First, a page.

Rebranded – For Her Pleasure!
Now that the GFFL News and Notes archive is part of its own GFFL website, the name Commissioner’s Corner no longer is applicable to my blog. So, in an effort to better represent the content of this space, this blog has been renamed to Three Rivers Philosophizer. I think you’ll agree that since this space deals mostly with sports, politics and comedy, Three Rivers seems to fit. As an added bonus, the “izer” is a shout out to all the “yinzers” out there, spreading Pittsburghese across the nation.
Now for a little history lesson about Three Rivers Stadium and the area in general:
The confluence of the Allegheny and Monongahela rivers, creating the Ohio River, has greatly impacted the history of Point State Park. It was once at the center of river travel, trade, and even wars throughout the pioneer history of Western Pennsylvania. During the mid 1700s, the armies of France and the Great Britain carved paths through the wilderness to control the point area and trade on the rivers. The French built Fort Duquesne in 1754 on foundations of Fort Prince George, which had been built by the colonial forces of Virginia.
The French held Fort Duquesne during the French and Indian War, and it became one of the focal points for that war because of its strategic riverside location in disputed territory. The French held the fort successfully early in the war, turning back the expedition led by General Edward Braddock. A smaller attack by James Grant in September 1758 was repulsed, but with heavy losses. Two months later, on November 25, the Forbes Expedition, under General John Forbes, captured the site after the French destroyed Fort Duquesne the day before. The British built a much larger fort on the site and named it Fort Pitt.
The Forbes Expedition was successful where the Braddock expedition had failed because of the Treaty of Easton, in which local American Indians agreed to abandon their alliance with the French. American Indians, primarily Delawares and Shawnee, made this agreement with the understanding that the British military would leave the area after the war. The Indians wanted a trading post on the spot, but they did not want a British army garrison. The British, however, built Fort Pitt on the site, naming it after William Pitt the Elder.
As a result, in 1763 local Delawares and Shawnees took part in Pontiac’s Rebellion, an effort to drive the British from the region. The Indians’ siege of Fort Pitt began on June 22, 1763, but the fort was too strong to be taken by force. In negotiations during the siege, the commander of Fort Pitt gave two Delaware emissaries blankets that had been exposed to smallpox, in hopes of infecting the surrounding Indians and ending the siege. The attempt was probably unsuccessful, and on August 1, 1763, most of the Indians broke off the siege to intercept an approaching force under Colonel Henry Bouquet, resulting in the Battle of Bushy Run. Bouquet fought off the attack and relieved Fort Pitt on August 20.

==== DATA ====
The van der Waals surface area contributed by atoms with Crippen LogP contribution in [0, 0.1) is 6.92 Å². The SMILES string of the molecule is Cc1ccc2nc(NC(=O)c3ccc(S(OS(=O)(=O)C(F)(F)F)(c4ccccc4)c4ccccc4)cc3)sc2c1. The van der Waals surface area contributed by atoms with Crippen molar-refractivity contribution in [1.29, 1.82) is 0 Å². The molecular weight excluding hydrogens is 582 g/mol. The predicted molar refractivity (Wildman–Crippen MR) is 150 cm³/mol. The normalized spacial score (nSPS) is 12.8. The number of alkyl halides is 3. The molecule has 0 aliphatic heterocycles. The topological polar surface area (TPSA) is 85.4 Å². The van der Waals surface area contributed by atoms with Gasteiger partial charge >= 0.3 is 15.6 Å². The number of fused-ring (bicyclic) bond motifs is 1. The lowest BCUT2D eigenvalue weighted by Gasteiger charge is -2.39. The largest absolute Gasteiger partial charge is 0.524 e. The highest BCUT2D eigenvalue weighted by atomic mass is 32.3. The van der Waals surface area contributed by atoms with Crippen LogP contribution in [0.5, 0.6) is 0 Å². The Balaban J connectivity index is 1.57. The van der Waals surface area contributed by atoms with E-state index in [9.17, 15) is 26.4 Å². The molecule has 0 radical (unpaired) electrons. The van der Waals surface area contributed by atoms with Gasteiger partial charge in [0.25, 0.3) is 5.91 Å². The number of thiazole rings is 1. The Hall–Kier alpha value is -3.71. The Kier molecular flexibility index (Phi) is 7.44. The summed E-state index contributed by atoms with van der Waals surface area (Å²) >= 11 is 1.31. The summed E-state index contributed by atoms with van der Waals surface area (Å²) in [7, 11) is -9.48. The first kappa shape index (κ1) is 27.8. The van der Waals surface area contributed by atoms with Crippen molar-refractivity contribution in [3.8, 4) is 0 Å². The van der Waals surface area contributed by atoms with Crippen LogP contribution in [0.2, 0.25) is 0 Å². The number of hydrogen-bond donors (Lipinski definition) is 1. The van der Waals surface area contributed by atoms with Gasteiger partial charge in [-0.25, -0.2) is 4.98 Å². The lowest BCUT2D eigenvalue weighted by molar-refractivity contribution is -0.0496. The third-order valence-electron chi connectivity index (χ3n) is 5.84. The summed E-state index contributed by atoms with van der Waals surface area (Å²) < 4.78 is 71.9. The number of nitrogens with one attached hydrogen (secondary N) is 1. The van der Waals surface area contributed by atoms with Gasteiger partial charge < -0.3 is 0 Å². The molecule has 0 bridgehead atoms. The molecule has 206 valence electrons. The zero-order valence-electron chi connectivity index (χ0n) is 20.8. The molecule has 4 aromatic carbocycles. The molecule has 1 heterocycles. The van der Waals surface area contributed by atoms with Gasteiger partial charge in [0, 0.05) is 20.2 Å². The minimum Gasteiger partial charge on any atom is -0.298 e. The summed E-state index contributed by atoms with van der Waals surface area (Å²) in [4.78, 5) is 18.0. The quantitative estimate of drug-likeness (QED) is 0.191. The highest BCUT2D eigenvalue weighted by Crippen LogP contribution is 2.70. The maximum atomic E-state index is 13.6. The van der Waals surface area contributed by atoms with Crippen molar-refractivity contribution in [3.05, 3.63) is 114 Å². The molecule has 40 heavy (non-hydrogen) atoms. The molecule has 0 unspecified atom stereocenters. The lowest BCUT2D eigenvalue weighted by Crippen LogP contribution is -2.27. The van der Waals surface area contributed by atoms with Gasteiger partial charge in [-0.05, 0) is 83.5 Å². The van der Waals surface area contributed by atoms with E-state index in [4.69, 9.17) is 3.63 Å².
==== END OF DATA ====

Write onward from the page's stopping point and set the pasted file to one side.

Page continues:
After Pontiac’s War, Fort Pitt was no longer necessary to the British Crown, and was abandoned to the locals in 1772. At that time, the Pittsburgh area was claimed by both Virginia and Pennsylvania, and a power struggle for the region commenced. Virginians took control of Fort Pitt, and for a brief while in the 1770s it was called Fort Dunmore, in honor of Virginia’s Governor Lord Dunmore. The fort was a staging ground in Dunmore’s War of 1774.
During the American Revolutionary War, Fort Pitt was the headquarters for the western theatre of the war.
A small brick building called the Blockhouse—actually an outbuilding known as a redoubt—remains in Point State Park, the only intact remnant of Fort Pitt. It was erected in 1764, and is believed to be the oldest building, not only in Pittsburgh, but in Western Pennsylvania. Used for many years as a house, the blockhouse was purchased and has been preserved for many years by the Daughters of the American Revolution, who open it to the public.
There will probably be a few more visual changes to the look of this page as I hone what I want this place to express. Otherwise, it’ll be the same great content that you’ve come to expect. I hope you continue to enjoy everything that we bring to you, here at Three Rivers Philosophizer!
A big hat tip to Nick, for helping me pin down this new title.